- Going by real income, the share of employees in the formal workforce who fall within the middle class, those presently earning between Sh76,894 and Sh109,324, have increased minimally.
- According to economists, a strong middle class provides a stable consumer base that drives productive investment.
- The formal sector employs about 2.4 million Kenyans or 17 per cent of the labour force.
Real monthly incomes have stagnated since 2010, a review of employment data reveals.
In 2010 the real average monthly income was Sh31,212 but it dropped by one per cent to Sh30,862 in 2014 finds the analysis by Nation Newsplex.
Real wage is the income of an individual after taking into consideration the effects of inflation and purchasing power.
A person earning the average wage has to work for 23 minutes to afford a 2kg packet of Unga
For example, if you got a three per cent salary rise over the previous year and inflation for the year was two per cent then your real income only rose one per cent. Inversely, if you received a two per cent raise in salary and inflation stood at four per cent then your real income would have shrunk two per cent.
However, in nominal terms, the monthly wage increased from Sh32,963 in 2010 to Sh46,265 in 2014, a rise of 40 per cent.
A person earning the average wage has to work for 23 minutes to afford a 2kg packet of Unga, which costs about Sh110, while an individual who is in the lowest wage bracket, earning Sh9,999, has to work for at least one hour and 42 minutes to buy the same packet of Unga. Someone earning the minimum amount within the highest wage bracket, Sh100,000 can buy the same packet after working for 11 minutes.
The income data for the five years to 2014 shows that employees in public sector earn a higher wages compared to their counterparts in the private sector. During this period, the average real wage for public sector employees has been Sh31,574 compared to Sh29,086 for the private sector. This implies that for every shilling that a private sector employee earns in real term his or her public sector counterpart is earning eight cents more.
After rebasing its economy in 2014, Kenya was classified as a lower middle income economy. The Kenya National Bureau of Statistic data indicates that GDP per capita (constant prices) moved up 11 per cent, from Sh80,689 in 2009 to Sh89,241.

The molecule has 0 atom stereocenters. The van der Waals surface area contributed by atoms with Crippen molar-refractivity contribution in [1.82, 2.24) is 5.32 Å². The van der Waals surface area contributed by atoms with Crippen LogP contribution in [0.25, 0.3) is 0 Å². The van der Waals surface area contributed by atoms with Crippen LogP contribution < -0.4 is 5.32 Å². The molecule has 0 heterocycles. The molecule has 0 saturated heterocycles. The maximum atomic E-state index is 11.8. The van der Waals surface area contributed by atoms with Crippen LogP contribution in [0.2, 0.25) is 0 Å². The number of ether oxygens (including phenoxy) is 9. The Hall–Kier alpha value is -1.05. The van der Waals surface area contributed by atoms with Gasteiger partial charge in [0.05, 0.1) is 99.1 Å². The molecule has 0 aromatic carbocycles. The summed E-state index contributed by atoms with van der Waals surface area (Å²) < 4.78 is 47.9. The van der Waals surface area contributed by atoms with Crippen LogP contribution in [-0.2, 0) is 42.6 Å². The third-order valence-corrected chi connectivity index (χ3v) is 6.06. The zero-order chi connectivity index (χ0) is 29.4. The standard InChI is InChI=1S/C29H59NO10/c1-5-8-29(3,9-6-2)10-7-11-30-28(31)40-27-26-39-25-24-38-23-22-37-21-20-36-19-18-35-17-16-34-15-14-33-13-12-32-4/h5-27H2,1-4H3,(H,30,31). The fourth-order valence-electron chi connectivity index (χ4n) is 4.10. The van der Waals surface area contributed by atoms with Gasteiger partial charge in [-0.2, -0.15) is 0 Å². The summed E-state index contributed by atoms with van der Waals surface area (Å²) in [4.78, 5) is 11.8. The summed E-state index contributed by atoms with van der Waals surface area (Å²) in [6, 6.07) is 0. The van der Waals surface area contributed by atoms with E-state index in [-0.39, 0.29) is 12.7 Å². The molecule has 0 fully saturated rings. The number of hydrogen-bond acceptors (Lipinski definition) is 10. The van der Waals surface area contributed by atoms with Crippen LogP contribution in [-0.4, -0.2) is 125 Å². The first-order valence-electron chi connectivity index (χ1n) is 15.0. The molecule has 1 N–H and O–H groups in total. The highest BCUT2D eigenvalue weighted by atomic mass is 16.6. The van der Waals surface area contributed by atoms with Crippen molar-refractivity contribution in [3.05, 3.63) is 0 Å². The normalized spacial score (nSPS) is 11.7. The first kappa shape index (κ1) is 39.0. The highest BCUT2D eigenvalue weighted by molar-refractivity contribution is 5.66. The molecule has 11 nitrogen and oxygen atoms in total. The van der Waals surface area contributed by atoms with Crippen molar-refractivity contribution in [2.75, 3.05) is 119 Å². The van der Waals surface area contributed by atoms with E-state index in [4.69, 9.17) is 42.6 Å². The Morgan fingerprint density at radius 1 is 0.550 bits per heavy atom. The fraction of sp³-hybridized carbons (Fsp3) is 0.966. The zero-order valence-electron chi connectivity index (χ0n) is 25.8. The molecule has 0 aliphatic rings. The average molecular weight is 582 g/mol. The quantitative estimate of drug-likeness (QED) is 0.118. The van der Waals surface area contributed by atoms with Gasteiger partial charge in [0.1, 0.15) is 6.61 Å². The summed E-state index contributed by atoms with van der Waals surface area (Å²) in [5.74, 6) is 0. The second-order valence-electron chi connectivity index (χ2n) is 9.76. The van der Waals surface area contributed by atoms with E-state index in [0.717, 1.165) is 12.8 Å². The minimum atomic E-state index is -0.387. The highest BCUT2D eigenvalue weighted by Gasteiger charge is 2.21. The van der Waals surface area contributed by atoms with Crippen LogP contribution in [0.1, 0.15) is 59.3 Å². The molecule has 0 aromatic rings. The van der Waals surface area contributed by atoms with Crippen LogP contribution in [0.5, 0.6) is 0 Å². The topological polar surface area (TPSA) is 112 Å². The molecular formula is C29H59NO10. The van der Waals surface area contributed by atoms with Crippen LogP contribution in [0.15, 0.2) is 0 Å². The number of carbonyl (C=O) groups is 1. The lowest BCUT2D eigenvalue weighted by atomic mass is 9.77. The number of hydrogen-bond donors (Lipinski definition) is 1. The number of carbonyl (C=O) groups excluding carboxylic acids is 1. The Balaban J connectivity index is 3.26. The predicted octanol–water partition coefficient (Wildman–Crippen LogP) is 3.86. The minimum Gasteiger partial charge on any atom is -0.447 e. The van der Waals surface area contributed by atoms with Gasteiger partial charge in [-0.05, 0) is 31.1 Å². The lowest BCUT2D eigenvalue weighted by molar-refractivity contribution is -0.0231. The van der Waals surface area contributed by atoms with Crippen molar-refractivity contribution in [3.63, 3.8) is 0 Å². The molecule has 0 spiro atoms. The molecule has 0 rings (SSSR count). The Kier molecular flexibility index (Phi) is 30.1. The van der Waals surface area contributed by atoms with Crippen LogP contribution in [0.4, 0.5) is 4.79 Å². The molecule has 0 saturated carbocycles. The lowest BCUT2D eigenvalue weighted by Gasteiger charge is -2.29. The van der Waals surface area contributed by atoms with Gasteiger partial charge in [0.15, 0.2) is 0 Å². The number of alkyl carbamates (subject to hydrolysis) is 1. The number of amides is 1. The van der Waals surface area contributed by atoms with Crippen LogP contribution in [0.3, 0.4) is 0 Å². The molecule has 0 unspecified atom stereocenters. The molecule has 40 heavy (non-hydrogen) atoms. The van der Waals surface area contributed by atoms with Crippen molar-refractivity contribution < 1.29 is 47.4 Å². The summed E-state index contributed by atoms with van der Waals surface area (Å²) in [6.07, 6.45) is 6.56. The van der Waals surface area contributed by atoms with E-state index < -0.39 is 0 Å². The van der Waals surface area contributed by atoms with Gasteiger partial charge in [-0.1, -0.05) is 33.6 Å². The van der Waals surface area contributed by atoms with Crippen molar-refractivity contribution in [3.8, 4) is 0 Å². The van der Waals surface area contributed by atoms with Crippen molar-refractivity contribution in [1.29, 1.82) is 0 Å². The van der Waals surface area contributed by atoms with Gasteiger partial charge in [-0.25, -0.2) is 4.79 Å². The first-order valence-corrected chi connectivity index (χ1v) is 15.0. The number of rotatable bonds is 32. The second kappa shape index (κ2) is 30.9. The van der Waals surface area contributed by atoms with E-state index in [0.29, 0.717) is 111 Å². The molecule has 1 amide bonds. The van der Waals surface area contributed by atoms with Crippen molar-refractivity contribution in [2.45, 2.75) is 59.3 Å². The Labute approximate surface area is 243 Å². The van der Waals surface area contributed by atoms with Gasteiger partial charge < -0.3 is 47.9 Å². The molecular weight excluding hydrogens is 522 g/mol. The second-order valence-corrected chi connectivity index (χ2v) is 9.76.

Despite a larger economy, Kenya's middle class is hardly growing. The analysis found that going by real income, the share of employees in the formal workforce who fall within the middle class, those presently earning between Sh76,894 and Sh109,324, have increased minimally.
In 2014, 10 per cent of all employees in formal employment were in the middle class. The middle class grew by one per cent from 2009 when nine per cent of all workers were middle class.
According to economists, a strong middle class provides a stable consumer base that drives productive investment. A vibrant middle class is essential for strong entrepreneurship and innovation and reduces transaction costs. It is also a mainstay of civic engagement that produces better governance, and promotes long-term investments.
The review, which was done jointly with the Institute of Economic Affairs, defined the middle class as those earning not just the average income, but also one and two standard deviations above the average income.
Only three per cent or about 71,000 employees in the formal sector earn Sh100,000 or more per month. Another 23 per cent or 545,000 employees are paid between Sh50,000 and Sh99,999.
The most common wage earned is between Sh30,000 and Sh49,999, by about 664,000, or 28 per cent of all employees. Nearly 20 per cent or 474,000 employees earn from Sh25,000 to Sh29,000 while 16 per cent or about 379,230 employees earn from Sh20,000 to 24,999.
Seven per cent or about 166,000 of wage employees earn between Sh15,000-Sh19,000.
The formal sector employs about 2.4 million Kenyans or 17 per cent of the labour force.